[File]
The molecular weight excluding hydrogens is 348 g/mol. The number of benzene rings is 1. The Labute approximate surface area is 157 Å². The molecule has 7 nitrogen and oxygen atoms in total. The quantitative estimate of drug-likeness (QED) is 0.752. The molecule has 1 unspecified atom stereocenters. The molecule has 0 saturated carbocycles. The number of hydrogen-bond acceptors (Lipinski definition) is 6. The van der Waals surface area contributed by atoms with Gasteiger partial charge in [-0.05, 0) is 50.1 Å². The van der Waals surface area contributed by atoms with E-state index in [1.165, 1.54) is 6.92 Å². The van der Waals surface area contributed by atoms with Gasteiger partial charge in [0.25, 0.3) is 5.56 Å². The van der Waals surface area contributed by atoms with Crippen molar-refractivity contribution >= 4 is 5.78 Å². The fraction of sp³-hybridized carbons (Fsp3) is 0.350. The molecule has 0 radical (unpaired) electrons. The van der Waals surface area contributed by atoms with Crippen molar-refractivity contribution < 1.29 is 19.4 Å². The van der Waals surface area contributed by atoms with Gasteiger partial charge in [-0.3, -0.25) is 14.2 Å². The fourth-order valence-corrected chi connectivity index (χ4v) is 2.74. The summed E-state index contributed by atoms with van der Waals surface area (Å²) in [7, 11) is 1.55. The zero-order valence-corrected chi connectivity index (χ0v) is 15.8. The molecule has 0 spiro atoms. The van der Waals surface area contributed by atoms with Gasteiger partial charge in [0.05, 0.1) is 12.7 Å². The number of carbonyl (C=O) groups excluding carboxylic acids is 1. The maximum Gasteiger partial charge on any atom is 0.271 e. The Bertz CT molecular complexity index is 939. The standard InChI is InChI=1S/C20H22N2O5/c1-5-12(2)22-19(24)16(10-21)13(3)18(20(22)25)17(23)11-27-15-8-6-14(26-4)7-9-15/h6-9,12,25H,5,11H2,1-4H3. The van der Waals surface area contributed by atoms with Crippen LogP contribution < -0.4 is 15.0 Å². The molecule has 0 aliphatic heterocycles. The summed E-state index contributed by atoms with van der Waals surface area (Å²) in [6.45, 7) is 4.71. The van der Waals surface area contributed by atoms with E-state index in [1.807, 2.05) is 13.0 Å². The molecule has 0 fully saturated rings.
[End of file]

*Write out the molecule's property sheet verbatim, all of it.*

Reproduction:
The molecular weight excluding hydrogens is 348 g/mol. The number of benzene rings is 1. The Labute approximate surface area is 157 Å². The molecule has 7 nitrogen and oxygen atoms in total. The quantitative estimate of drug-likeness (QED) is 0.752. The molecule has 1 unspecified atom stereocenters. The molecule has 0 saturated carbocycles. The number of hydrogen-bond acceptors (Lipinski definition) is 6. The van der Waals surface area contributed by atoms with Gasteiger partial charge in [-0.05, 0) is 50.1 Å². The van der Waals surface area contributed by atoms with E-state index in [1.165, 1.54) is 6.92 Å². The van der Waals surface area contributed by atoms with Gasteiger partial charge in [0.25, 0.3) is 5.56 Å². The van der Waals surface area contributed by atoms with Crippen molar-refractivity contribution >= 4 is 5.78 Å². The fraction of sp³-hybridized carbons (Fsp3) is 0.350. The molecule has 0 radical (unpaired) electrons. The van der Waals surface area contributed by atoms with Crippen molar-refractivity contribution < 1.29 is 19.4 Å². The van der Waals surface area contributed by atoms with Gasteiger partial charge in [-0.3, -0.25) is 14.2 Å². The fourth-order valence-corrected chi connectivity index (χ4v) is 2.74. The summed E-state index contributed by atoms with van der Waals surface area (Å²) in [7, 11) is 1.55. The zero-order valence-corrected chi connectivity index (χ0v) is 15.8. The molecule has 0 spiro atoms. The van der Waals surface area contributed by atoms with Gasteiger partial charge in [0.05, 0.1) is 12.7 Å². The number of carbonyl (C=O) groups excluding carboxylic acids is 1. The maximum Gasteiger partial charge on any atom is 0.271 e. The Bertz CT molecular complexity index is 939. The standard InChI is InChI=1S/C20H22N2O5/c1-5-12(2)22-19(24)16(10-21)13(3)18(20(22)25)17(23)11-27-15-8-6-14(26-4)7-9-15/h6-9,12,25H,5,11H2,1-4H3. The van der Waals surface area contributed by atoms with Crippen LogP contribution < -0.4 is 15.0 Å². The molecule has 0 aliphatic heterocycles. The summed E-state index contributed by atoms with van der Waals surface area (Å²) in [6.45, 7) is 4.71. The van der Waals surface area contributed by atoms with E-state index in [1.807, 2.05) is 13.0 Å². The molecule has 0 fully saturated rings.